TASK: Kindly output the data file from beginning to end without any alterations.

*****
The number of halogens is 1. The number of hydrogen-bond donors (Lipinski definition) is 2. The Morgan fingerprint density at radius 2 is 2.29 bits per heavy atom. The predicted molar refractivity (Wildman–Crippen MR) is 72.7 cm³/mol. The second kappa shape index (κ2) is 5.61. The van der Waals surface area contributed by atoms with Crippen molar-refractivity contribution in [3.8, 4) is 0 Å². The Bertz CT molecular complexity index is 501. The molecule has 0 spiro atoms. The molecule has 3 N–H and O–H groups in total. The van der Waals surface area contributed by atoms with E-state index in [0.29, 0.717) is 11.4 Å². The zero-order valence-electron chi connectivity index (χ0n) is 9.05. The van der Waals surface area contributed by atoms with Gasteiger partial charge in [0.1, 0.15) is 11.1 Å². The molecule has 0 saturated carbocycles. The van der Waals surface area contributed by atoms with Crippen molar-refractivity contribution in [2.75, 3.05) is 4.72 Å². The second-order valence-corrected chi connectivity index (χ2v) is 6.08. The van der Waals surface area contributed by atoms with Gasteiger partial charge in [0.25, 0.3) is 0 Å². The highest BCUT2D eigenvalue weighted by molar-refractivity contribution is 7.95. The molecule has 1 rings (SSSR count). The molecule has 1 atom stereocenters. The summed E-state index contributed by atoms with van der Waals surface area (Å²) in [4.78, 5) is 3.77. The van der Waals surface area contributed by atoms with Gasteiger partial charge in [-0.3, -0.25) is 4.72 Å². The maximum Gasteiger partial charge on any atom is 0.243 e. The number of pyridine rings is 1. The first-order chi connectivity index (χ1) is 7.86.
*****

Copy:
The number of halogens is 1. The number of hydrogen-bond donors (Lipinski definition) is 2. The Morgan fingerprint density at radius 2 is 2.29 bits per heavy atom. The predicted molar refractivity (Wildman–Crippen MR) is 72.7 cm³/mol. The second kappa shape index (κ2) is 5.61. The van der Waals surface area contributed by atoms with Crippen molar-refractivity contribution in [3.8, 4) is 0 Å². The Bertz CT molecular complexity index is 501. The molecule has 0 spiro atoms. The molecule has 3 N–H and O–H groups in total. The van der Waals surface area contributed by atoms with E-state index in [0.29, 0.717) is 11.4 Å². The zero-order valence-electron chi connectivity index (χ0n) is 9.05. The van der Waals surface area contributed by atoms with Gasteiger partial charge in [0.1, 0.15) is 11.1 Å². The molecule has 0 saturated carbocycles. The van der Waals surface area contributed by atoms with Crippen molar-refractivity contribution in [2.75, 3.05) is 4.72 Å². The second-order valence-corrected chi connectivity index (χ2v) is 6.08. The van der Waals surface area contributed by atoms with Gasteiger partial charge in [0.25, 0.3) is 0 Å². The highest BCUT2D eigenvalue weighted by molar-refractivity contribution is 7.95. The molecule has 1 rings (SSSR count). The molecule has 1 atom stereocenters. The summed E-state index contributed by atoms with van der Waals surface area (Å²) in [4.78, 5) is 3.77. The van der Waals surface area contributed by atoms with Gasteiger partial charge in [-0.3, -0.25) is 4.72 Å². The maximum Gasteiger partial charge on any atom is 0.243 e. The number of pyridine rings is 1. The first-order chi connectivity index (χ1) is 7.86.